“That makes me think of Mojo Jojo, from the Powerpuff Girls,” Miguel Martinez, who sat next to her, said with a laugh.
Several miles outside Chimayo, we stopped along the side of the road to take pictures of a tiny, roadside town and the landscape surrounding it. The houses are small and dilapidated, with rusted metal roofs and crumbling wooden porches. They stood behind a rickety, wooden fence with disheveled planks. Outside the town, a small, broken down shack leaned against the edge of a cliff, threatening to topple over at the slightest puff of wind.
I snapped a picture of Willow Howell taking a photograph of a water tower covered in graffiti behind a faded Route 76 sign.
Back in the shuttle, we talked about the election. We talked about Pence and the conversion camps he wants to build with taxpayer dollars, and how Donald Trump doesn’t know what he’s doing. We talked about Hillary Clinton winning the popular vote, and about moving to Mexico or Canada. We talked about electing Kanye into office—because if Trump can win the presidency, Kanye should have no trouble winning it also. Even with the New Mexican landscape rolling passed us, fear permeates the air.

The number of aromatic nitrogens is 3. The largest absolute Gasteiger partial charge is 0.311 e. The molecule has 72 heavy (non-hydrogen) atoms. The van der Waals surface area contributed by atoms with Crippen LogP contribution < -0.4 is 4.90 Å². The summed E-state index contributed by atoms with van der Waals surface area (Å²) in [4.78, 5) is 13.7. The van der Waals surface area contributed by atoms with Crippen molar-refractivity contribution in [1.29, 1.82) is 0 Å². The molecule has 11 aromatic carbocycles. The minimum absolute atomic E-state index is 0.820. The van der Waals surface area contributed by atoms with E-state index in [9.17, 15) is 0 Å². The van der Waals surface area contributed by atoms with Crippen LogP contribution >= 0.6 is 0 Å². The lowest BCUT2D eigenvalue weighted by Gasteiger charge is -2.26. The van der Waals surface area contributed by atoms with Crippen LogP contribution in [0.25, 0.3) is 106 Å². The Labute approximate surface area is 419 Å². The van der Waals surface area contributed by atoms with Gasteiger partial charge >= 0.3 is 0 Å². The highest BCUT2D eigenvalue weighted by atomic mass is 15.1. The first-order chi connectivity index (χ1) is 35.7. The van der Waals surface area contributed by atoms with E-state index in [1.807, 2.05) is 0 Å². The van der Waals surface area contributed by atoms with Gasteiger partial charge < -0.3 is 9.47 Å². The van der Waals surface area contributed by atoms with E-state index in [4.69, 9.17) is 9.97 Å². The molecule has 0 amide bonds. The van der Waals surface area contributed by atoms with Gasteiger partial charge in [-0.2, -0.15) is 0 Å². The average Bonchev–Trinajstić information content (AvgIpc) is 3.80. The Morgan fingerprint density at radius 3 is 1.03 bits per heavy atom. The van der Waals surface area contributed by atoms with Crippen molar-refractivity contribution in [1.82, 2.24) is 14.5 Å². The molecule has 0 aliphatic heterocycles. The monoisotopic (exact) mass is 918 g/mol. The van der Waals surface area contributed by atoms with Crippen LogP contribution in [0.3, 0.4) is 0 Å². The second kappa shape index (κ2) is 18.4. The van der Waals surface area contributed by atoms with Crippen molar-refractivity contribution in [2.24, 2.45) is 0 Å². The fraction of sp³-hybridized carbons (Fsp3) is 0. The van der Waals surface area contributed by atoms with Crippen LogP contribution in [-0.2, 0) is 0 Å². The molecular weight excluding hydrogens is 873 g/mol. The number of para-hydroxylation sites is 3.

Our second stop of the day is the Church of San José de la Gracia, in Las Trampas, a Spanish-American community established in 1751.
“OK, everyone needs to come up with two prints from the pictures you’ve taken during today’s shoot,” O’Brien instructed as we all climbed out of the shuttle. “So, choose your two favorite pictures and we’ll hang them up on the wall in Marion.”
We scattered around the churchyard to take photographs, as the church is closed for the day. Behind the church is a small cemetery surrounded by a chain link fence. A small, neatly cut grey headstone sits behind a cross with white and pink lilies covering the surface. A barrel and a large black trash bag are heaped together in the corner of the cemetery. A few feet away from the cemetery, a plastic child’s swing hangs from a rusted metal stand. Across from the swing, a clothesline with clothespins still on it is tied to an identical metal stand.
A few feet away from the chapel behind a rickety wooden gate, O’Brien, Eduardo Rocha and Martinez stood outside a convenience store that has plywood tacked onto the front of it with a tin roof.
I ducked down behind the gate and peeked at them through the gaps in the wood as O’Brien instructed them to look through one of the small
rectangular windows. “See how the light reflects off the glass, and the colors on the building? It might be something, it might be nothing, but these are some of the things you need to keep in mind when you’re looking to make photographs like this.”
At that point, it was 12:30 p.m., and everyone was hungry. So, we piled back into the shuttle to find a place to eat lunch. We talked about the election again.